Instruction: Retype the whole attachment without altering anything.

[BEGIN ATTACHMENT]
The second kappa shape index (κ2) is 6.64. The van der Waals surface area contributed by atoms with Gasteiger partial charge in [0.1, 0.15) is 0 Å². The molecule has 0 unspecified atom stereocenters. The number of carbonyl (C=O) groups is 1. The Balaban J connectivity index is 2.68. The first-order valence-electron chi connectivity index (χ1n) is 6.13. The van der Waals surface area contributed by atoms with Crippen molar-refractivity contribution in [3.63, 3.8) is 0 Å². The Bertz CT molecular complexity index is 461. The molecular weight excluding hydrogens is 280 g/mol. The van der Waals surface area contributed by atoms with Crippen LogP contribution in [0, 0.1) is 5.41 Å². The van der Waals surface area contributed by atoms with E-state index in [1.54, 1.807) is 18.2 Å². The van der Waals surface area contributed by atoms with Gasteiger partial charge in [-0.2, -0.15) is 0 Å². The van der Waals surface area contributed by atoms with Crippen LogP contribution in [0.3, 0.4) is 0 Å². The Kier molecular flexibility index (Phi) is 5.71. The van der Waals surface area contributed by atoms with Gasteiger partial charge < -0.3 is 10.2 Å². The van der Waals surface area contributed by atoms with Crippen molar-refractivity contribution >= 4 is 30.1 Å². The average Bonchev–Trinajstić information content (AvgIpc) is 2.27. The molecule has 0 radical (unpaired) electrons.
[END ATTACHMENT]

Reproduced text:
The second kappa shape index (κ2) is 6.64. The van der Waals surface area contributed by atoms with Gasteiger partial charge in [0.1, 0.15) is 0 Å². The molecule has 0 unspecified atom stereocenters. The number of carbonyl (C=O) groups is 1. The Balaban J connectivity index is 2.68. The first-order valence-electron chi connectivity index (χ1n) is 6.13. The van der Waals surface area contributed by atoms with Crippen molar-refractivity contribution in [3.63, 3.8) is 0 Å². The Bertz CT molecular complexity index is 461. The molecular weight excluding hydrogens is 280 g/mol. The van der Waals surface area contributed by atoms with Crippen LogP contribution in [0, 0.1) is 5.41 Å². The van der Waals surface area contributed by atoms with E-state index in [1.54, 1.807) is 18.2 Å². The van der Waals surface area contributed by atoms with Gasteiger partial charge in [-0.2, -0.15) is 0 Å². The van der Waals surface area contributed by atoms with Crippen LogP contribution in [0.3, 0.4) is 0 Å². The Kier molecular flexibility index (Phi) is 5.71. The van der Waals surface area contributed by atoms with Gasteiger partial charge < -0.3 is 10.2 Å². The van der Waals surface area contributed by atoms with Crippen molar-refractivity contribution >= 4 is 30.1 Å². The average Bonchev–Trinajstić information content (AvgIpc) is 2.27. The molecule has 0 radical (unpaired) electrons.